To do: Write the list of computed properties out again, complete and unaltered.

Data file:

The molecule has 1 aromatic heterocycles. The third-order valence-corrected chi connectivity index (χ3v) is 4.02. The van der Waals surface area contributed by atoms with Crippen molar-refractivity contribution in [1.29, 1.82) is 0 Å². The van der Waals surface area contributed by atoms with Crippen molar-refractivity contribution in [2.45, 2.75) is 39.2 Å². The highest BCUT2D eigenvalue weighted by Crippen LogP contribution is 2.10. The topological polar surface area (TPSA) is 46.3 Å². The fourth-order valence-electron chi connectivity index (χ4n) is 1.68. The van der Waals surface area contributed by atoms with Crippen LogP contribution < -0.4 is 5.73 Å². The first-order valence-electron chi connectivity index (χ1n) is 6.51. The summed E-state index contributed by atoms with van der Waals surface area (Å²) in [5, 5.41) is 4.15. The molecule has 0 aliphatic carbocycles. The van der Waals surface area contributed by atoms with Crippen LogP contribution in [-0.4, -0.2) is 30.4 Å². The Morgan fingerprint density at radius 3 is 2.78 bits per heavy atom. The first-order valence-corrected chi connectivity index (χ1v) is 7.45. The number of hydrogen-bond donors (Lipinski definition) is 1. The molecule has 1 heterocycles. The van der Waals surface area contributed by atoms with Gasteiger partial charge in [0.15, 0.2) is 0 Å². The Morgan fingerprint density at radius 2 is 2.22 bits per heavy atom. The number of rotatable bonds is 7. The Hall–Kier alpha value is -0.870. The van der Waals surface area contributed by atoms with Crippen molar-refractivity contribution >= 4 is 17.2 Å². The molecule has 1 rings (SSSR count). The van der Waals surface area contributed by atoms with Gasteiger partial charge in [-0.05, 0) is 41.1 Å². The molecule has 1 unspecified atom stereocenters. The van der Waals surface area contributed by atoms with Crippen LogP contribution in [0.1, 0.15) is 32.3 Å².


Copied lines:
The molecule has 1 aromatic heterocycles. The third-order valence-corrected chi connectivity index (χ3v) is 4.02. The van der Waals surface area contributed by atoms with Crippen molar-refractivity contribution in [1.29, 1.82) is 0 Å². The van der Waals surface area contributed by atoms with Crippen molar-refractivity contribution in [2.45, 2.75) is 39.2 Å². The highest BCUT2D eigenvalue weighted by Crippen LogP contribution is 2.10. The topological polar surface area (TPSA) is 46.3 Å². The fourth-order valence-electron chi connectivity index (χ4n) is 1.68. The van der Waals surface area contributed by atoms with Crippen LogP contribution < -0.4 is 5.73 Å². The first-order valence-electron chi connectivity index (χ1n) is 6.51. The summed E-state index contributed by atoms with van der Waals surface area (Å²) in [5, 5.41) is 4.15. The molecule has 0 aliphatic carbocycles. The van der Waals surface area contributed by atoms with Crippen LogP contribution in [-0.4, -0.2) is 30.4 Å². The Morgan fingerprint density at radius 3 is 2.78 bits per heavy atom. The first-order valence-corrected chi connectivity index (χ1v) is 7.45. The number of hydrogen-bond donors (Lipinski definition) is 1. The molecule has 1 heterocycles. The van der Waals surface area contributed by atoms with Gasteiger partial charge in [0.15, 0.2) is 0 Å². The Morgan fingerprint density at radius 2 is 2.22 bits per heavy atom. The number of rotatable bonds is 7. The Hall–Kier alpha value is -0.870. The van der Waals surface area contributed by atoms with Crippen molar-refractivity contribution >= 4 is 17.2 Å². The molecule has 1 rings (SSSR count). The van der Waals surface area contributed by atoms with Gasteiger partial charge in [-0.05, 0) is 41.1 Å². The molecule has 1 unspecified atom stereocenters. The van der Waals surface area contributed by atoms with Crippen LogP contribution in [0.1, 0.15) is 32.3 Å².